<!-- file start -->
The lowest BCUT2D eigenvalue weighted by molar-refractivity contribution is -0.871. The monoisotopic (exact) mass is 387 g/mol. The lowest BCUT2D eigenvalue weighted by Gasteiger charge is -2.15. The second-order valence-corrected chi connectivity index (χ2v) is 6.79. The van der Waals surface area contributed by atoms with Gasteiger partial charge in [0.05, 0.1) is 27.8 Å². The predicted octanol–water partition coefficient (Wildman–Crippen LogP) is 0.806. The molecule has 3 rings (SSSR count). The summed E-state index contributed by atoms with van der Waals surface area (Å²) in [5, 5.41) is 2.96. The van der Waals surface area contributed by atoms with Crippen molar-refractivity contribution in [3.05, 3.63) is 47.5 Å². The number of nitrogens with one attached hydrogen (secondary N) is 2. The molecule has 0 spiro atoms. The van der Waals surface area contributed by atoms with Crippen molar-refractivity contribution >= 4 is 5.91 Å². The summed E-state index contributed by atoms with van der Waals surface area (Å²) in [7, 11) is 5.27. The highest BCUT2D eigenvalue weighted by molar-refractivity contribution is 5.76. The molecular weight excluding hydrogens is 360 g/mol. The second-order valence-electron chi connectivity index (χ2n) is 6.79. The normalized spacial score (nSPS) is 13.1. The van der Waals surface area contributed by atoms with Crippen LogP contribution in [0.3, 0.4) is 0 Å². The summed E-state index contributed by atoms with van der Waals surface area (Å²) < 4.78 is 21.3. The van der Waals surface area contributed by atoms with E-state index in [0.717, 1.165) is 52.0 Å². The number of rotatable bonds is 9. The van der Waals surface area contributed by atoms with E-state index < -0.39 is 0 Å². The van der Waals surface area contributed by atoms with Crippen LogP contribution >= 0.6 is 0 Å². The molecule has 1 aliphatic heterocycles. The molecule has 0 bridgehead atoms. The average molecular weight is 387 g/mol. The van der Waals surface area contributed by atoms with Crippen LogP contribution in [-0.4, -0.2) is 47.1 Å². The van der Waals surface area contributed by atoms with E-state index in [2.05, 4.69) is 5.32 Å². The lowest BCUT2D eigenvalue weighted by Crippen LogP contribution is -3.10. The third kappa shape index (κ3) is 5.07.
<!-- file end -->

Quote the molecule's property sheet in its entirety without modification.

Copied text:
The lowest BCUT2D eigenvalue weighted by molar-refractivity contribution is -0.871. The monoisotopic (exact) mass is 387 g/mol. The lowest BCUT2D eigenvalue weighted by Gasteiger charge is -2.15. The second-order valence-corrected chi connectivity index (χ2v) is 6.79. The van der Waals surface area contributed by atoms with Gasteiger partial charge in [0.05, 0.1) is 27.8 Å². The predicted octanol–water partition coefficient (Wildman–Crippen LogP) is 0.806. The molecule has 3 rings (SSSR count). The summed E-state index contributed by atoms with van der Waals surface area (Å²) in [5, 5.41) is 2.96. The van der Waals surface area contributed by atoms with Crippen molar-refractivity contribution in [3.05, 3.63) is 47.5 Å². The number of nitrogens with one attached hydrogen (secondary N) is 2. The molecule has 0 spiro atoms. The van der Waals surface area contributed by atoms with Crippen molar-refractivity contribution >= 4 is 5.91 Å². The summed E-state index contributed by atoms with van der Waals surface area (Å²) in [7, 11) is 5.27. The highest BCUT2D eigenvalue weighted by molar-refractivity contribution is 5.76. The molecular weight excluding hydrogens is 360 g/mol. The second-order valence-electron chi connectivity index (χ2n) is 6.79. The normalized spacial score (nSPS) is 13.1. The van der Waals surface area contributed by atoms with Crippen LogP contribution in [0.3, 0.4) is 0 Å². The summed E-state index contributed by atoms with van der Waals surface area (Å²) < 4.78 is 21.3. The van der Waals surface area contributed by atoms with E-state index in [0.717, 1.165) is 52.0 Å². The number of rotatable bonds is 9. The van der Waals surface area contributed by atoms with E-state index < -0.39 is 0 Å². The van der Waals surface area contributed by atoms with Crippen LogP contribution >= 0.6 is 0 Å². The molecule has 1 aliphatic heterocycles. The molecule has 0 bridgehead atoms. The average molecular weight is 387 g/mol. The van der Waals surface area contributed by atoms with Crippen LogP contribution in [-0.4, -0.2) is 47.1 Å². The van der Waals surface area contributed by atoms with E-state index in [2.05, 4.69) is 5.32 Å². The lowest BCUT2D eigenvalue weighted by Crippen LogP contribution is -3.10. The third kappa shape index (κ3) is 5.07.